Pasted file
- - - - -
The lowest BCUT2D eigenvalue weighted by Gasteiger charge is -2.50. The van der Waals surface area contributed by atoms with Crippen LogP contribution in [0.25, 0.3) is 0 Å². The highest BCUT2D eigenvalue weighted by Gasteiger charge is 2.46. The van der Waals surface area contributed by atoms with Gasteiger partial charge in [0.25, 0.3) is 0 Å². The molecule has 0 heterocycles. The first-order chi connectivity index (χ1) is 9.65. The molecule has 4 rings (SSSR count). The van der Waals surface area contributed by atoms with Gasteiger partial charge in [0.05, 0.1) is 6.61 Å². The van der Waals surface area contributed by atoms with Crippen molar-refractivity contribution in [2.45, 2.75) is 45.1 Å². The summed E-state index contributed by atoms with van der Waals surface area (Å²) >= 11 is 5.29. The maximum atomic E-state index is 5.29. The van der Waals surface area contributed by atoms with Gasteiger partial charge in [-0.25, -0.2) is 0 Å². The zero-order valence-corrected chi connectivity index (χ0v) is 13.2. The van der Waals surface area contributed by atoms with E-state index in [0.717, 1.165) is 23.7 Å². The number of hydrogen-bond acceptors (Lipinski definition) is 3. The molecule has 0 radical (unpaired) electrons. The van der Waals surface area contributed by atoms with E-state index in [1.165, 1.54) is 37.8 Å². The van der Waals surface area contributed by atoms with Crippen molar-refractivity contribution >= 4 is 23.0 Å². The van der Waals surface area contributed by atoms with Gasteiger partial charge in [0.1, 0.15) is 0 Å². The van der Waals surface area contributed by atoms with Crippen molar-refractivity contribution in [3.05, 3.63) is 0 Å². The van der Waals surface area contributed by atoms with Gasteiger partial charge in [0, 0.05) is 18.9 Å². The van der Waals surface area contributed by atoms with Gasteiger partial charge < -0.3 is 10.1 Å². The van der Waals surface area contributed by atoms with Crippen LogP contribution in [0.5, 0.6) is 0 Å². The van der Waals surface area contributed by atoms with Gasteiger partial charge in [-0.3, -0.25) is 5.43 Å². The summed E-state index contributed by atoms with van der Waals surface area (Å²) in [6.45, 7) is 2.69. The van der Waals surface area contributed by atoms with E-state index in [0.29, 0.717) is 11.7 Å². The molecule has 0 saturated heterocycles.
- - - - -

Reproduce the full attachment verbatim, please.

The lowest BCUT2D eigenvalue weighted by Gasteiger charge is -2.50. The van der Waals surface area contributed by atoms with Crippen LogP contribution in [0.25, 0.3) is 0 Å². The highest BCUT2D eigenvalue weighted by Gasteiger charge is 2.46. The van der Waals surface area contributed by atoms with Gasteiger partial charge in [0.25, 0.3) is 0 Å². The molecule has 0 heterocycles. The first-order chi connectivity index (χ1) is 9.65. The molecule has 4 rings (SSSR count). The van der Waals surface area contributed by atoms with Gasteiger partial charge in [0.05, 0.1) is 6.61 Å². The van der Waals surface area contributed by atoms with Crippen molar-refractivity contribution in [2.45, 2.75) is 45.1 Å². The summed E-state index contributed by atoms with van der Waals surface area (Å²) >= 11 is 5.29. The maximum atomic E-state index is 5.29. The van der Waals surface area contributed by atoms with Gasteiger partial charge in [-0.25, -0.2) is 0 Å². The zero-order valence-corrected chi connectivity index (χ0v) is 13.2. The van der Waals surface area contributed by atoms with E-state index in [0.717, 1.165) is 23.7 Å². The number of hydrogen-bond acceptors (Lipinski definition) is 3. The molecule has 0 radical (unpaired) electrons. The van der Waals surface area contributed by atoms with E-state index in [1.165, 1.54) is 37.8 Å². The van der Waals surface area contributed by atoms with Crippen molar-refractivity contribution >= 4 is 23.0 Å². The van der Waals surface area contributed by atoms with Gasteiger partial charge in [0.1, 0.15) is 0 Å². The van der Waals surface area contributed by atoms with Crippen molar-refractivity contribution in [3.05, 3.63) is 0 Å². The van der Waals surface area contributed by atoms with Gasteiger partial charge in [0, 0.05) is 18.9 Å². The van der Waals surface area contributed by atoms with Gasteiger partial charge < -0.3 is 10.1 Å². The van der Waals surface area contributed by atoms with Crippen LogP contribution in [0.5, 0.6) is 0 Å². The van der Waals surface area contributed by atoms with Gasteiger partial charge in [-0.3, -0.25) is 5.43 Å². The summed E-state index contributed by atoms with van der Waals surface area (Å²) in [6.45, 7) is 2.69. The van der Waals surface area contributed by atoms with E-state index in [0.29, 0.717) is 11.7 Å². The molecule has 0 saturated heterocycles.